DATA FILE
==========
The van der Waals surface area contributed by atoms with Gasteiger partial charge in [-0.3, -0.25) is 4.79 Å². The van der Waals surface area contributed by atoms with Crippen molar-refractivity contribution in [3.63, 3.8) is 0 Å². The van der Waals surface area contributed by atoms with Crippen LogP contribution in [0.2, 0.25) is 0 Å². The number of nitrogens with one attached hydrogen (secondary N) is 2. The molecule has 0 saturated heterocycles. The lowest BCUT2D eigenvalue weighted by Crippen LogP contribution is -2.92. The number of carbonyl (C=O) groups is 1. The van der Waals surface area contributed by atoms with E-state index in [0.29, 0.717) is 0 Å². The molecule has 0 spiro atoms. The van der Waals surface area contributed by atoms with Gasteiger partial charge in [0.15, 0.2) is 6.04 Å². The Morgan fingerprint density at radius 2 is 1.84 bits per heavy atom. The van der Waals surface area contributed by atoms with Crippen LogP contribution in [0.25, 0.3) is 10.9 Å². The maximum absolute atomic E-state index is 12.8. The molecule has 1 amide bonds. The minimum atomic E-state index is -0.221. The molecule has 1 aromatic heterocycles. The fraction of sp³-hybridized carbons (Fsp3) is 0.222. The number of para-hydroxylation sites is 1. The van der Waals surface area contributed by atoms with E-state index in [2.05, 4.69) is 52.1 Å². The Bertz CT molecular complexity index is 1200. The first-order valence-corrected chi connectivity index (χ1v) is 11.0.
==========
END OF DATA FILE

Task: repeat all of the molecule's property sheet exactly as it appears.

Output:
The van der Waals surface area contributed by atoms with Gasteiger partial charge in [-0.3, -0.25) is 4.79 Å². The van der Waals surface area contributed by atoms with Crippen molar-refractivity contribution in [3.63, 3.8) is 0 Å². The van der Waals surface area contributed by atoms with Crippen LogP contribution in [0.2, 0.25) is 0 Å². The number of nitrogens with one attached hydrogen (secondary N) is 2. The molecule has 0 saturated heterocycles. The lowest BCUT2D eigenvalue weighted by Crippen LogP contribution is -2.92. The number of carbonyl (C=O) groups is 1. The van der Waals surface area contributed by atoms with E-state index in [0.29, 0.717) is 0 Å². The molecule has 0 spiro atoms. The van der Waals surface area contributed by atoms with Gasteiger partial charge in [0.15, 0.2) is 6.04 Å². The Morgan fingerprint density at radius 2 is 1.84 bits per heavy atom. The van der Waals surface area contributed by atoms with Crippen LogP contribution in [0.25, 0.3) is 10.9 Å². The maximum absolute atomic E-state index is 12.8. The molecule has 1 amide bonds. The minimum atomic E-state index is -0.221. The molecule has 1 aromatic heterocycles. The fraction of sp³-hybridized carbons (Fsp3) is 0.222. The number of para-hydroxylation sites is 1. The van der Waals surface area contributed by atoms with E-state index in [2.05, 4.69) is 52.1 Å². The Bertz CT molecular complexity index is 1200. The first-order valence-corrected chi connectivity index (χ1v) is 11.0.